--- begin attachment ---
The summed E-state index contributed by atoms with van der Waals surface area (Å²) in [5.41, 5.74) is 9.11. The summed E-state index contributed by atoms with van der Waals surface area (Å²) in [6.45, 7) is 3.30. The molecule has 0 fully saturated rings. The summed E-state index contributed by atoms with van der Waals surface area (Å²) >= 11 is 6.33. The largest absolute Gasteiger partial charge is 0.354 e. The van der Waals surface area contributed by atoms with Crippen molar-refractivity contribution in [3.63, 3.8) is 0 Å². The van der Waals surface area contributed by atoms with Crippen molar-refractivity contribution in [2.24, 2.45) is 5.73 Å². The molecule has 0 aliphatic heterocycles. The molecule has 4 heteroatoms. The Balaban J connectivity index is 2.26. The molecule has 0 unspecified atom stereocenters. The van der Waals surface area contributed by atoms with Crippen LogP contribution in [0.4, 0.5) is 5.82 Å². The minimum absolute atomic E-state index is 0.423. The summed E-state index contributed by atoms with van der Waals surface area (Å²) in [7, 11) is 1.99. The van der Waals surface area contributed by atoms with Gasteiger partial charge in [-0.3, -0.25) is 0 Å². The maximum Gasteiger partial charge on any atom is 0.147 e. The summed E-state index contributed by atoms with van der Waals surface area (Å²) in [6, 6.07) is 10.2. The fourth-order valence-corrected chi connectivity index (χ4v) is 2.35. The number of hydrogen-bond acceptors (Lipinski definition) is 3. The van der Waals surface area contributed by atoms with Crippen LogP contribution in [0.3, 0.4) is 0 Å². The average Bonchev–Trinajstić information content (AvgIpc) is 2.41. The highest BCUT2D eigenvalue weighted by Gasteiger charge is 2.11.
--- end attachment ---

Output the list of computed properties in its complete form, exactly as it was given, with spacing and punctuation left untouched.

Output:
The summed E-state index contributed by atoms with van der Waals surface area (Å²) in [5.41, 5.74) is 9.11. The summed E-state index contributed by atoms with van der Waals surface area (Å²) in [6.45, 7) is 3.30. The molecule has 0 fully saturated rings. The summed E-state index contributed by atoms with van der Waals surface area (Å²) >= 11 is 6.33. The largest absolute Gasteiger partial charge is 0.354 e. The van der Waals surface area contributed by atoms with Crippen molar-refractivity contribution in [3.63, 3.8) is 0 Å². The van der Waals surface area contributed by atoms with Crippen molar-refractivity contribution in [2.24, 2.45) is 5.73 Å². The molecule has 0 aliphatic heterocycles. The molecule has 4 heteroatoms. The Balaban J connectivity index is 2.26. The molecule has 0 unspecified atom stereocenters. The van der Waals surface area contributed by atoms with Crippen LogP contribution in [0.4, 0.5) is 5.82 Å². The minimum absolute atomic E-state index is 0.423. The summed E-state index contributed by atoms with van der Waals surface area (Å²) in [7, 11) is 1.99. The van der Waals surface area contributed by atoms with Gasteiger partial charge in [-0.3, -0.25) is 0 Å². The maximum Gasteiger partial charge on any atom is 0.147 e. The summed E-state index contributed by atoms with van der Waals surface area (Å²) in [6, 6.07) is 10.2. The fourth-order valence-corrected chi connectivity index (χ4v) is 2.35. The number of hydrogen-bond acceptors (Lipinski definition) is 3. The van der Waals surface area contributed by atoms with Crippen LogP contribution in [0.3, 0.4) is 0 Å². The average Bonchev–Trinajstić information content (AvgIpc) is 2.41. The highest BCUT2D eigenvalue weighted by Gasteiger charge is 2.11.